“She's a perfectionist. She's a kid that wants to make 100 on every test. She wants to make every single basket that she shoots. Early on in her career, she beat herself up every time that didn't happen.
“She figured out how to not do that anymore. And how to be OK with striving and enjoy the success and not be so bent on perfection. And that's hard. For kids wound that way, that's a really hard thing to do.”
McFarland played basketball in the same vein in which she matured. Coale, channeling the old English teacher from Norman High School days, says Robert Frost said it best. The best way out is always through, Frost wrote. “She just went through,” Coale said. “Wasn't always pretty, wasn't always easy. But she got to the other side.”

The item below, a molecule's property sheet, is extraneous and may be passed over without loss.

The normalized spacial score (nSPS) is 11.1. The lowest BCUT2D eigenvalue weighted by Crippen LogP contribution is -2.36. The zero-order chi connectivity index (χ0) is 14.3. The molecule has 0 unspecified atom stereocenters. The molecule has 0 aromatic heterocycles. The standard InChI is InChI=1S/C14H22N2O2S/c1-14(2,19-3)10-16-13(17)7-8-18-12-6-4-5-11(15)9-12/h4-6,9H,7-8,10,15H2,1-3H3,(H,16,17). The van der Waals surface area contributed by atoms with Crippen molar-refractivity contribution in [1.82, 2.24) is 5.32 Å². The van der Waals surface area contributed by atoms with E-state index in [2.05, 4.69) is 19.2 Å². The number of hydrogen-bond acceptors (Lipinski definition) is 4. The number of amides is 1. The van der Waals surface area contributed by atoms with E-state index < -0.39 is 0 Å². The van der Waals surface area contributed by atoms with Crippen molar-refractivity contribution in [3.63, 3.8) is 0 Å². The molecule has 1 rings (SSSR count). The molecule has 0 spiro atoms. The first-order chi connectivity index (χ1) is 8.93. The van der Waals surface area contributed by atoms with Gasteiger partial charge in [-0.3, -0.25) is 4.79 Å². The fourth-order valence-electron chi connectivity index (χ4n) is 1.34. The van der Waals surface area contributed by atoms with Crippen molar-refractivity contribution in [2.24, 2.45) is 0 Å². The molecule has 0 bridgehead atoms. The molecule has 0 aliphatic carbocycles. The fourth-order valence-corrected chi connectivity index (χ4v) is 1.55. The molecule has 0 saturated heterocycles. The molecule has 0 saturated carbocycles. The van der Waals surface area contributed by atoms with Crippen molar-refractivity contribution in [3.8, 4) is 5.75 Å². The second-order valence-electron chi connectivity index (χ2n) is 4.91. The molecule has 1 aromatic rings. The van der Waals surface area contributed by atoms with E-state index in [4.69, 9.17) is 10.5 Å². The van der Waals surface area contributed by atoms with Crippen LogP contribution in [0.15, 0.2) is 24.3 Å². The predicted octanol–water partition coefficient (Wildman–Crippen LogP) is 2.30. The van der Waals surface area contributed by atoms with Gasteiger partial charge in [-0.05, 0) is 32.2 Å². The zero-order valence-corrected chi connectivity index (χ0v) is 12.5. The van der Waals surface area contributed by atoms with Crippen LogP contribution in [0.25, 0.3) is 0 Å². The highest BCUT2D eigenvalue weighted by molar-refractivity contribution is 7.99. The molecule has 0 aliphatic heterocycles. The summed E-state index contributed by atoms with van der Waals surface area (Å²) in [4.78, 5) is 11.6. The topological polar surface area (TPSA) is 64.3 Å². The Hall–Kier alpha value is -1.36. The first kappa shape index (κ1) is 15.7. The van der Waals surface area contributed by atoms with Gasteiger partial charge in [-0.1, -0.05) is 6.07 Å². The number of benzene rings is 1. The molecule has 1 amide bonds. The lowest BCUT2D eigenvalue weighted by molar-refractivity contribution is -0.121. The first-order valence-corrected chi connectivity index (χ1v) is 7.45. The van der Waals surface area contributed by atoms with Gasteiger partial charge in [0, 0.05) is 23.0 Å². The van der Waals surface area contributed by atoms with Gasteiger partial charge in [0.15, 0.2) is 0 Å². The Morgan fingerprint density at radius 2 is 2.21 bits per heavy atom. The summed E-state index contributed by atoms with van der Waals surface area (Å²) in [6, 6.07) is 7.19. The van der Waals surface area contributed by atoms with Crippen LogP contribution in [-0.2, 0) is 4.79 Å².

That's the way McFarland played these last few weeks, when the Sooners salvaged what appeared to be a cursed season. She fought for rebounds when she couldn't jump for them. She scrapped for loose balls when possessions didn't come easy. She stepped outside for jump shots when she couldn't jump over the athletic marvels that often were assigned to defend her.
“Jo taught me how to be tough,” said OU sophomore Sharene Campbell. “Crash, rebound, want the ball.”
Want to is a lot of basketball. But it's not all, which is why Tennessee is moving on in the tournament and McFarland is moving on with what promises to be a successful life.
Berry Tramel: Berry can be reached at (405) 760-8080 or at firstname.lastname@example.org. He can be heard Monday through Friday from 4:40-5:20 p.m. on The Sports Animal radio network, including FM-98.1. You can also view his personality page at newsok.com/berrytramel.